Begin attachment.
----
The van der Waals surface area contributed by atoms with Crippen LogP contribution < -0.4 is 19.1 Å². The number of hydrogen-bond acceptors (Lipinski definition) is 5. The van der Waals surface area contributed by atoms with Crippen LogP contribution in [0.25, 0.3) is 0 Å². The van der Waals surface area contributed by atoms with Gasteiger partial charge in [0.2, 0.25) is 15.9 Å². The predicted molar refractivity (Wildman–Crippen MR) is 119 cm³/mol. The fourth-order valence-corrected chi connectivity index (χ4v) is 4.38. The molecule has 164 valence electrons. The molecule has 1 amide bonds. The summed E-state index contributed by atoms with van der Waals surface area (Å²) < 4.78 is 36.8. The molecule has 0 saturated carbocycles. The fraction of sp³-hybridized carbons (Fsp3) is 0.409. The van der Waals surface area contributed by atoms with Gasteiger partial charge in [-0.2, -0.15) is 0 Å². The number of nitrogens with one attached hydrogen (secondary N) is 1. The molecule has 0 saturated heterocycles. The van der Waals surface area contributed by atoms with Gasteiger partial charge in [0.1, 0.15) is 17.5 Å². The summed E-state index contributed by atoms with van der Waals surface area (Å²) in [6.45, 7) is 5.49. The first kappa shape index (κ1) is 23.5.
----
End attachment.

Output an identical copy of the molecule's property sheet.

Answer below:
The van der Waals surface area contributed by atoms with Crippen LogP contribution < -0.4 is 19.1 Å². The number of hydrogen-bond acceptors (Lipinski definition) is 5. The van der Waals surface area contributed by atoms with Crippen LogP contribution in [0.25, 0.3) is 0 Å². The van der Waals surface area contributed by atoms with Gasteiger partial charge in [0.2, 0.25) is 15.9 Å². The predicted molar refractivity (Wildman–Crippen MR) is 119 cm³/mol. The fourth-order valence-corrected chi connectivity index (χ4v) is 4.38. The molecule has 164 valence electrons. The molecule has 1 amide bonds. The summed E-state index contributed by atoms with van der Waals surface area (Å²) < 4.78 is 36.8. The molecule has 0 saturated carbocycles. The fraction of sp³-hybridized carbons (Fsp3) is 0.409. The van der Waals surface area contributed by atoms with Gasteiger partial charge in [-0.2, -0.15) is 0 Å². The number of nitrogens with one attached hydrogen (secondary N) is 1. The molecule has 0 saturated heterocycles. The van der Waals surface area contributed by atoms with Gasteiger partial charge in [0.1, 0.15) is 17.5 Å². The summed E-state index contributed by atoms with van der Waals surface area (Å²) in [6.45, 7) is 5.49. The first kappa shape index (κ1) is 23.5.